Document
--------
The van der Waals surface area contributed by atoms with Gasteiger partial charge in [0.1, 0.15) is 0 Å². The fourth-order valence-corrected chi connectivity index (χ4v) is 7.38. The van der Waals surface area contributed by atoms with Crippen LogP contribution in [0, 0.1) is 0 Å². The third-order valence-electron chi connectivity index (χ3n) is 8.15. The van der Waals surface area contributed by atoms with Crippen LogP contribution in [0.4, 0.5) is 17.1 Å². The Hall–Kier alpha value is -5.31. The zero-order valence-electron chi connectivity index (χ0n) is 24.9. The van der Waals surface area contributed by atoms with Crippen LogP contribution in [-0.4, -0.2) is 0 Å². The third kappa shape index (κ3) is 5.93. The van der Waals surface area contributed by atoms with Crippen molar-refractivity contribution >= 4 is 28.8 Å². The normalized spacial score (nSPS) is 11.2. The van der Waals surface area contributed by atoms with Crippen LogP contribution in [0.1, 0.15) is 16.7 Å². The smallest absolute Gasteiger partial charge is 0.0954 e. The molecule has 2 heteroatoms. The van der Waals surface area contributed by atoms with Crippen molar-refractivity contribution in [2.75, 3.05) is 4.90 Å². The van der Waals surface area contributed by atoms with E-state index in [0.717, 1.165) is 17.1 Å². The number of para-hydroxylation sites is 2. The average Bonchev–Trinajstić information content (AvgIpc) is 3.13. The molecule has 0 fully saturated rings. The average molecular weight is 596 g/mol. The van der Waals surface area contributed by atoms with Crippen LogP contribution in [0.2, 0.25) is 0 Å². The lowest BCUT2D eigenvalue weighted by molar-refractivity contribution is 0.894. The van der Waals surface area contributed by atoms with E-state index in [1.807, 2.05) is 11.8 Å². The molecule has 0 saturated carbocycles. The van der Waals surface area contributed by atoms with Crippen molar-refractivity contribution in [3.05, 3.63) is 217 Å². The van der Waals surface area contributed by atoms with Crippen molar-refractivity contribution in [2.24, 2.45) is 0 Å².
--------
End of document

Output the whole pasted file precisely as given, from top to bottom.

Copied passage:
The van der Waals surface area contributed by atoms with Gasteiger partial charge in [0.1, 0.15) is 0 Å². The fourth-order valence-corrected chi connectivity index (χ4v) is 7.38. The van der Waals surface area contributed by atoms with Crippen LogP contribution in [0, 0.1) is 0 Å². The third-order valence-electron chi connectivity index (χ3n) is 8.15. The van der Waals surface area contributed by atoms with Crippen LogP contribution in [0.4, 0.5) is 17.1 Å². The Hall–Kier alpha value is -5.31. The zero-order valence-electron chi connectivity index (χ0n) is 24.9. The van der Waals surface area contributed by atoms with Crippen LogP contribution in [-0.4, -0.2) is 0 Å². The third kappa shape index (κ3) is 5.93. The van der Waals surface area contributed by atoms with Crippen molar-refractivity contribution >= 4 is 28.8 Å². The normalized spacial score (nSPS) is 11.2. The van der Waals surface area contributed by atoms with Crippen LogP contribution in [0.1, 0.15) is 16.7 Å². The smallest absolute Gasteiger partial charge is 0.0954 e. The molecule has 2 heteroatoms. The van der Waals surface area contributed by atoms with Crippen molar-refractivity contribution in [2.75, 3.05) is 4.90 Å². The van der Waals surface area contributed by atoms with E-state index in [0.717, 1.165) is 17.1 Å². The number of para-hydroxylation sites is 2. The average Bonchev–Trinajstić information content (AvgIpc) is 3.13. The molecule has 0 fully saturated rings. The average molecular weight is 596 g/mol. The van der Waals surface area contributed by atoms with Crippen LogP contribution in [0.2, 0.25) is 0 Å². The lowest BCUT2D eigenvalue weighted by molar-refractivity contribution is 0.894. The van der Waals surface area contributed by atoms with E-state index in [1.807, 2.05) is 11.8 Å². The molecule has 0 saturated carbocycles. The van der Waals surface area contributed by atoms with Crippen molar-refractivity contribution in [3.05, 3.63) is 217 Å². The van der Waals surface area contributed by atoms with Crippen molar-refractivity contribution in [2.24, 2.45) is 0 Å².